Sales figures for cars in America have plummeted. In a robust overall market, where vehicle purchases have reached record-setting levels, car sales fell by an incredible 9 percent last year alone. SUVs and crossovers are drinking their milkshake, now accounting for nearly two in every three purchases, a profound shift from cars' majority dominance as recently as 2012. Audi's all-new A4 sedan was a bright spot in the brand's car portfolio in 2016, increasing by 16 percent, but A6 and A8 sales fell 18 and 17 percent respectively, and the A5 coupe's sales tanked by a shocking 35 percent. Mitsubishi sold more than three times as many Outlanders last year as Audi did A5s. Were you even aware that Mitsubishi still sold vehicles in America?
This trend is expected to continue, perhaps even escalate. But Audi refuses to give up on sedans and coupes. Credit the Teutonic monomania that requires a tit-for-tat escalation and diversification into every existing and invented market segment in which its rivals from BMW and Mercedes compete or don't. (An eminently sales-resistant five-door hatchback, the A5 Sportback, joins Audi's US car lineup in a couple months.) Whatever the instigation, we appreciate it. Cars are an intrinsically more efficient, and more fun, way to move people and goods around compared to SUVs. And Audi's new S4 sedan and S5 coupe prove that we live in a golden age of cars, especially enthusiast cars.
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At first glance, you might not notice much of a difference between the outgoing cars and these all-new models. Part of this is because the design is extremely evolutionary – though when you start with a pair of models that so elegantly nailed their respective categories, it makes sense not to smash the mold. Closer examination will reveal additional facets, creases, and muscularity in the revised designs. It will also reveal greater differentiation between the related pair, especially around the headlamps, grille, and hood, all of which are meant to be more sporting and exclusive on the two-door, a play to fit with its more sporting and exclusive nature. You might place your faith in other more magical ideas, but we're believers in evolution.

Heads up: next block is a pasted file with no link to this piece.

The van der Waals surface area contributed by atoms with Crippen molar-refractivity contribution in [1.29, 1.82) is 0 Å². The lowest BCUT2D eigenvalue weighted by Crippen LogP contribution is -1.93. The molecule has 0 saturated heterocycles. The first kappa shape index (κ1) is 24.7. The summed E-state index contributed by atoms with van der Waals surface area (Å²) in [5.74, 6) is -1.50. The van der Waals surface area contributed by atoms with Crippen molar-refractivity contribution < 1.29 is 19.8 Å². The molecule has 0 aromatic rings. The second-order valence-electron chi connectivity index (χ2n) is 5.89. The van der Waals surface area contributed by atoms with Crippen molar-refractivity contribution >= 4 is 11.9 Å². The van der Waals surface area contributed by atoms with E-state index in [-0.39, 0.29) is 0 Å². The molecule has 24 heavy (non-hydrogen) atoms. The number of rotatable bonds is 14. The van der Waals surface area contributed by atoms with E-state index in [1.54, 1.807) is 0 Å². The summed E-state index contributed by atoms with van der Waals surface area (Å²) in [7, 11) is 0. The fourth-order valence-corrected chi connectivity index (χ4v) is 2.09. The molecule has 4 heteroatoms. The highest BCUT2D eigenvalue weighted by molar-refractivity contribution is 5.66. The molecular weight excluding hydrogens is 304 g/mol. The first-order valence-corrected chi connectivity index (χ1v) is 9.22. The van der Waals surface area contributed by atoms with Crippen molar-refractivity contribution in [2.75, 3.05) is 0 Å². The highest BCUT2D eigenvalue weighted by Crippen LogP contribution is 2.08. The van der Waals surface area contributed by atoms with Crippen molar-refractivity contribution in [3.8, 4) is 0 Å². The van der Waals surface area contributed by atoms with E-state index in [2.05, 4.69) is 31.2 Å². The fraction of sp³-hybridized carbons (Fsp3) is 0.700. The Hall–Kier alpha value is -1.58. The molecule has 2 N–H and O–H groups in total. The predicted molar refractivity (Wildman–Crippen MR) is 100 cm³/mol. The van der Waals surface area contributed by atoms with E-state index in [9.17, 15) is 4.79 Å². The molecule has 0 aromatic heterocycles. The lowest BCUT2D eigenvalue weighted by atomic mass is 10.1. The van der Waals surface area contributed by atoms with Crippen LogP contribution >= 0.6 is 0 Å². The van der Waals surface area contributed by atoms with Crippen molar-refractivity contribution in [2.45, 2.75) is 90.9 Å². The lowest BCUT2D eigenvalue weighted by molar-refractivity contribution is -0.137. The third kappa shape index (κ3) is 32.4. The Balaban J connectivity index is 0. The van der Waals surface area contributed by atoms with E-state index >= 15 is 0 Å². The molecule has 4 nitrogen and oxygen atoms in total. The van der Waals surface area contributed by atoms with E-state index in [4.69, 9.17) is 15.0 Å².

The interiors of the cars are similarly evolutionary, and also far more similar. This is not a bad thing. Audi continues to excel in cockpit innovation. We credit it with reinventing the dashboard with the amorphously shaped LCD-screened Virtual Cockpit. Though what seemed like a radical step when it first appeared in the TT sport coupe – one screen, in a driver-centric binnacle – feels a bit watered-down here, with a second screen mounted above the center console, and a third projected onto the windshield.
In our era of compounding in-car information, redundancy is one solution: presenting content abundantly, in the hope that one site will be less distracting, or offering up the opportunity to divide and conquer: tune your dashboard to navigation, your center console to media, and your windshield to self-driving. We're not sold, but we suppose we don't have to be just yet. It's a work in progress. Still, it's a lot of work.